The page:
Plumber Sues Ford Dealer After Truck With Company Logo Is Used by Syrian Extremists

By Zachary Stieber
Zachary Stieber
Zachary Stieber
Zachary Stieber covers U.S. news and stories relating to the COVID-19 pandemic. He is based in Maryland.
December 14, 2015 Updated: December 14, 2015

The black Ford F-250 served Mark Oberholtzer well for years, used as a company pickup truck hauling everything from pipes to toilets.

But after it started to break down, he sold it to a Ford dealership in Houston.

Next time he saw it, the truck had cropped up in Syria and had a man in the back manning a machine gun. According to the pictures, the truck was being used by the so-called Muahjireen Briagade, an extremist group fighting against the Syrian government.

The main problem? Oberholtzer’s company logo, Mark-1 Plumbing, and phone number remained on the truck. 

After the photo appeared with the number and logo visible, Oberholtzer began receiving nonstop phone calls. Many who called accused him of being a terrorist sympathizer. 

“They were supposed to have done it and it looks like they didn’t do it,” Oberholtzer told the Galveston Daily News. “How it ended up in Syria, I’ll never know.”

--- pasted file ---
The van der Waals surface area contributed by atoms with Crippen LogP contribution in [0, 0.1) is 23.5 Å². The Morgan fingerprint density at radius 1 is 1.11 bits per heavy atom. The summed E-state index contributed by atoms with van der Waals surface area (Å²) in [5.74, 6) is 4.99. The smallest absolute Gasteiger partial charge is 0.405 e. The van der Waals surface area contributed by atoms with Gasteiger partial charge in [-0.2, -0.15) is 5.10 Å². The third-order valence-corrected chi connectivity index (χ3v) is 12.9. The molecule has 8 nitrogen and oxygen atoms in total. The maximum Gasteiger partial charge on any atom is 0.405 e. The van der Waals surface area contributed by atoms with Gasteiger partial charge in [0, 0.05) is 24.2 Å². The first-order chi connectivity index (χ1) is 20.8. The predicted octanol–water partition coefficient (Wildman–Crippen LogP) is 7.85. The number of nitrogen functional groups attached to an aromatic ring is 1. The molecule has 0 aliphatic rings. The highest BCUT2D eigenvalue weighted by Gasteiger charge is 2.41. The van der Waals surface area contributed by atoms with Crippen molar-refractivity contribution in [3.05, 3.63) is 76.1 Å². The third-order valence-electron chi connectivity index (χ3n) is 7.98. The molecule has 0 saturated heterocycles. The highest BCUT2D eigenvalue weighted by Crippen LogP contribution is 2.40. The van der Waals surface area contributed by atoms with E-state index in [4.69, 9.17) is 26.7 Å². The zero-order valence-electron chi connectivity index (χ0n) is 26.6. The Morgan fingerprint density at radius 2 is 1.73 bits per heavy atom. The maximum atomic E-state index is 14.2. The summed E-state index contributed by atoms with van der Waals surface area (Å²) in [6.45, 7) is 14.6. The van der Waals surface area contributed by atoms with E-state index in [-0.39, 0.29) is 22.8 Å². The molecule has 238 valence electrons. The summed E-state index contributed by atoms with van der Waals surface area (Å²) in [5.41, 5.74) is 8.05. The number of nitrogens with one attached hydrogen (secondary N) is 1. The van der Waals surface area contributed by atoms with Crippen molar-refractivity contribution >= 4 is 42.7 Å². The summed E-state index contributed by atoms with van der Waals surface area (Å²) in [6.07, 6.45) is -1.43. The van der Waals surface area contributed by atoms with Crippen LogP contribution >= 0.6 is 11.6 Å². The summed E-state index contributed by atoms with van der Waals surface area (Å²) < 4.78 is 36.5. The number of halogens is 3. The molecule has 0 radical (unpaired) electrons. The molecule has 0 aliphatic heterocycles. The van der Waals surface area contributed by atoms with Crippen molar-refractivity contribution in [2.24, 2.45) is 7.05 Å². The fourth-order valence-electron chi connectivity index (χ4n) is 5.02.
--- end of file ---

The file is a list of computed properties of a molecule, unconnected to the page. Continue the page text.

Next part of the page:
Oberholtzer has now filed a lawsuit against AutoNation Ford Gulf Freeway, the dealership where he traded in the truck. Oberholtzer says the company promised to remove the decal, and by not doing so have caused himself, his family, and his business “severe harm.”

The harm stemmed from his office, business phone, and personal phone receiving over 1,000 phone calls. “These phone calls were in large part harassing and contained countless threats of violence, property harm, injury and even death,” the lawsuit states.



“They were calling us ‘terrorists’ or ‘traitors,’ [threatening], ‘We’re going to come down there and do this.’ We had numerous death threats,” the 52-year-old told the New York Post.

He was even visited by Homeland Security officials, and the FBI warned him to “protect himself.” He always carries a gun.

A year later, Oberholtzer told Courthouse News, he still gets threatening phone calls “whenever ISIS commits an atrocity that is reported nationally.”

He’s seeking $1 million in damages.

A spokesperson for AutoNation says the company only acted as a pass-through to an auction company, making it that company’s responsibility to clean the vehicle of signs.

The company hasn’t commented since the lawsuit was filed. 

Zachary Stieber
Zachary Stieber covers U.S. news and stories relating to the COVID-19 pandemic. He is based in Maryland.